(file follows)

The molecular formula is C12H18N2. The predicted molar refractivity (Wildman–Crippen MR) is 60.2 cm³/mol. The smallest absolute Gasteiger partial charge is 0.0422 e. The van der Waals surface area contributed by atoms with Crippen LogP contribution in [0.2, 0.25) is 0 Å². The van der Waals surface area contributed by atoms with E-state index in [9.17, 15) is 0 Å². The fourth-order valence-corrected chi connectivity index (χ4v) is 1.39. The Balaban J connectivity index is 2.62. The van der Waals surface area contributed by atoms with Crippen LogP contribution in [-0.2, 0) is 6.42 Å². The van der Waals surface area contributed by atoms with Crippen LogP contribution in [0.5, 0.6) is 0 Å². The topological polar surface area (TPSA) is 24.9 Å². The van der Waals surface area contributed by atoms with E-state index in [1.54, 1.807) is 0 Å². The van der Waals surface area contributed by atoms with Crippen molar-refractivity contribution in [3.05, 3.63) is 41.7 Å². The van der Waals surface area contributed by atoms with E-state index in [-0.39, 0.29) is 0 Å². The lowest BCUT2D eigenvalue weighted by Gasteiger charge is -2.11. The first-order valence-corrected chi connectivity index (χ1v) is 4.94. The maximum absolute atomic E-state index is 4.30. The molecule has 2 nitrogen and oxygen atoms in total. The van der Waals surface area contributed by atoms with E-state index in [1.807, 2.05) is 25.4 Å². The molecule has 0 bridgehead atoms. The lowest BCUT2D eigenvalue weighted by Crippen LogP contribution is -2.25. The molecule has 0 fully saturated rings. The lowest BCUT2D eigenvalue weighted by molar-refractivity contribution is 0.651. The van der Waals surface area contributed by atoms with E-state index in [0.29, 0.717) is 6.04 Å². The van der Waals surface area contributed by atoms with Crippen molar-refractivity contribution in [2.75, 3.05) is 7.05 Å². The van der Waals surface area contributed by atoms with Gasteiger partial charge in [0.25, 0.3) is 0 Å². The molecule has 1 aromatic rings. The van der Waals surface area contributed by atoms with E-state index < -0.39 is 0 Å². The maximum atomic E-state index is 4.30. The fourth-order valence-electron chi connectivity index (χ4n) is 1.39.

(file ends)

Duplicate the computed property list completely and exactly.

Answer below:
The molecular formula is C12H18N2. The predicted molar refractivity (Wildman–Crippen MR) is 60.2 cm³/mol. The smallest absolute Gasteiger partial charge is 0.0422 e. The van der Waals surface area contributed by atoms with Crippen LogP contribution in [0.2, 0.25) is 0 Å². The van der Waals surface area contributed by atoms with E-state index in [9.17, 15) is 0 Å². The fourth-order valence-corrected chi connectivity index (χ4v) is 1.39. The Balaban J connectivity index is 2.62. The van der Waals surface area contributed by atoms with Crippen LogP contribution in [-0.2, 0) is 6.42 Å². The van der Waals surface area contributed by atoms with Crippen LogP contribution in [0.5, 0.6) is 0 Å². The topological polar surface area (TPSA) is 24.9 Å². The van der Waals surface area contributed by atoms with E-state index in [1.54, 1.807) is 0 Å². The van der Waals surface area contributed by atoms with Crippen molar-refractivity contribution in [3.05, 3.63) is 41.7 Å². The van der Waals surface area contributed by atoms with E-state index in [-0.39, 0.29) is 0 Å². The lowest BCUT2D eigenvalue weighted by Gasteiger charge is -2.11. The first-order valence-corrected chi connectivity index (χ1v) is 4.94. The maximum absolute atomic E-state index is 4.30. The molecule has 2 nitrogen and oxygen atoms in total. The van der Waals surface area contributed by atoms with E-state index in [1.807, 2.05) is 25.4 Å². The molecule has 0 bridgehead atoms. The lowest BCUT2D eigenvalue weighted by Crippen LogP contribution is -2.25. The molecule has 0 fully saturated rings. The lowest BCUT2D eigenvalue weighted by molar-refractivity contribution is 0.651. The van der Waals surface area contributed by atoms with E-state index in [0.29, 0.717) is 6.04 Å². The van der Waals surface area contributed by atoms with Crippen molar-refractivity contribution in [2.75, 3.05) is 7.05 Å². The van der Waals surface area contributed by atoms with Gasteiger partial charge in [0.25, 0.3) is 0 Å². The molecule has 1 aromatic rings. The van der Waals surface area contributed by atoms with E-state index < -0.39 is 0 Å². The maximum atomic E-state index is 4.30. The fourth-order valence-electron chi connectivity index (χ4n) is 1.39.